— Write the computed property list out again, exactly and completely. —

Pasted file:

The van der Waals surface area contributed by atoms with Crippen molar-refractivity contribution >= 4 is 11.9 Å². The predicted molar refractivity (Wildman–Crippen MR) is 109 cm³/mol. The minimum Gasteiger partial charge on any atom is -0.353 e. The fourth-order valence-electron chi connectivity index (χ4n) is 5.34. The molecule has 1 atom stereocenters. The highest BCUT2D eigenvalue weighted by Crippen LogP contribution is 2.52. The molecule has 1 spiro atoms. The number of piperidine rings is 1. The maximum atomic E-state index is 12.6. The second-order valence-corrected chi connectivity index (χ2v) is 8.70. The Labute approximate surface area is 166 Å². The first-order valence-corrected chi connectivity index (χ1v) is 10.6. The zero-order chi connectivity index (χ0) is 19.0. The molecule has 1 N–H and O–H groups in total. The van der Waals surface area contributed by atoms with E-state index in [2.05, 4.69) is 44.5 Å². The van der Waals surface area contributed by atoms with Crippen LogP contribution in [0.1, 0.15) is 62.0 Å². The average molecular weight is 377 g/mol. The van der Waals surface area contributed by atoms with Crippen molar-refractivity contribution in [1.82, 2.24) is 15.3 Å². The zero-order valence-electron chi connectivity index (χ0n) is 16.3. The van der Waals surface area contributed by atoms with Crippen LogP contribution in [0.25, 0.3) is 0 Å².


The van der Waals surface area contributed by atoms with Crippen molar-refractivity contribution >= 4 is 11.9 Å². The predicted molar refractivity (Wildman–Crippen MR) is 109 cm³/mol. The minimum Gasteiger partial charge on any atom is -0.353 e. The fourth-order valence-electron chi connectivity index (χ4n) is 5.34. The molecule has 1 atom stereocenters. The highest BCUT2D eigenvalue weighted by Crippen LogP contribution is 2.52. The molecule has 1 spiro atoms. The number of piperidine rings is 1. The maximum atomic E-state index is 12.6. The second-order valence-corrected chi connectivity index (χ2v) is 8.70. The Labute approximate surface area is 166 Å². The first-order valence-corrected chi connectivity index (χ1v) is 10.6. The zero-order chi connectivity index (χ0) is 19.0. The molecule has 1 N–H and O–H groups in total. The van der Waals surface area contributed by atoms with E-state index in [2.05, 4.69) is 44.5 Å². The van der Waals surface area contributed by atoms with Crippen LogP contribution in [0.1, 0.15) is 62.0 Å². The average molecular weight is 377 g/mol. The van der Waals surface area contributed by atoms with Crippen molar-refractivity contribution in [1.82, 2.24) is 15.3 Å². The zero-order valence-electron chi connectivity index (χ0n) is 16.3. The van der Waals surface area contributed by atoms with Crippen LogP contribution in [0.25, 0.3) is 0 Å².